The Problems with Yellow…

I read a blog post last week that was a rather scathing attack on the both the YellowDog and SpaceDogs campaigns (they’re kind of the same thing, but with different names & sponsors etc). I didn’t read the full post – I couldn’t take too many glib comments from someone I believe should know better and could have been less subjective, so that’s what today’s post is for. As much as I think the concept is fantastic, it does have it’s downfalls, and I’m going to objectively discuss some of them.

Yellow ribbon

The two most obvious issues are: many people who should use the scheme won’t; and many people will misunderstand the idea behind the scheme. On top of that, people may use the scheme as an “excuse”, to take their fearful/reactive/badly or under-socialised dog out and about and think the yellow item will provide some sort of protective bubble to keep people away from their dog, and that they will never have to train or help their dog in any way.

So, who should use the “yellow schemes”? This isn’t an exhaustive list, but these schemes were set up primarily for people who have dogs who are: unwell but still able to leave their home without putting others in jeopardy; recovering from illness or surgery; deaf, blind, or both; dogs who are undergoing training for a lack of appropriate and/or plentiful early socialisation; and dogs who have become reactive (i.e. fearful) after an unpleasant encounter, most often with another dog.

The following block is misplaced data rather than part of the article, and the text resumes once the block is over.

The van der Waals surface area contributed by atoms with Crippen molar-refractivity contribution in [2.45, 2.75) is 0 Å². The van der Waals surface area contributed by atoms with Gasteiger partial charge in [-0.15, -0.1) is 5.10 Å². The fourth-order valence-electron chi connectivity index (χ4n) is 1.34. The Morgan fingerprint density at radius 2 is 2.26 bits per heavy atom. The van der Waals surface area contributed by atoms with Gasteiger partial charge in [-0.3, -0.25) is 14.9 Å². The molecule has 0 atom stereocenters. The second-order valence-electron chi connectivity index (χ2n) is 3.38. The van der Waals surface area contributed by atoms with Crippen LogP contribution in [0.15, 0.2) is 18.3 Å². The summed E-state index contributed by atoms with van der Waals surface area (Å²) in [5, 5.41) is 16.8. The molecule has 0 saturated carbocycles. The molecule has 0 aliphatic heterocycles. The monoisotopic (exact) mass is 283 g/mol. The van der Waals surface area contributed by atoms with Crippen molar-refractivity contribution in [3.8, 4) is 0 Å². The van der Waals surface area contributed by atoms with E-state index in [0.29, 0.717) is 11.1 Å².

Yellow users

Sadly, many people with dogs who come under one or more of these categories don’t want to admit their dog has a “problem”, and with the medical causes (notwithstanding deafness, and treatable blindness), what starts out as a behaviour because the dog is unwell, can end up becoming a learned behaviour that is rather rewarding for the dog to perform.

Besides people who should be using these schemes often not knowing a single thing about them; the next biggest block to them is some of the people who do use the schemes.

There will – sadly – be people who misuse the scheme. They’ll slap a yellow ribbon on their dog’s lead and take him to a busy pet superstore on a Saturday afternoon, potentially blaming other people and/or their dogs for “making” their dog react, when in reality their dog should be left at home, or should be closely supervised at all times – not to mention undergoing training. Some of these dogs and their families may just need a little help from a qualified behaviourist, and some may be happiest with a quiet life of interactive toys and naps at home while their family has outings.

Don’t get me wrong – I have yellow ribbons, and I do use them for Starr and Inka, but not all the time. If I know that we’re going somewhere and they’re unlikely to be of use, the ribbons stay home; and regardless of whether they have the ribbons on or not, they always have the lion’s share of my attention.

—-

In other news, yesterday was Inka’s “official” birthday, he turned three, and we marked two full years of him being part of our family.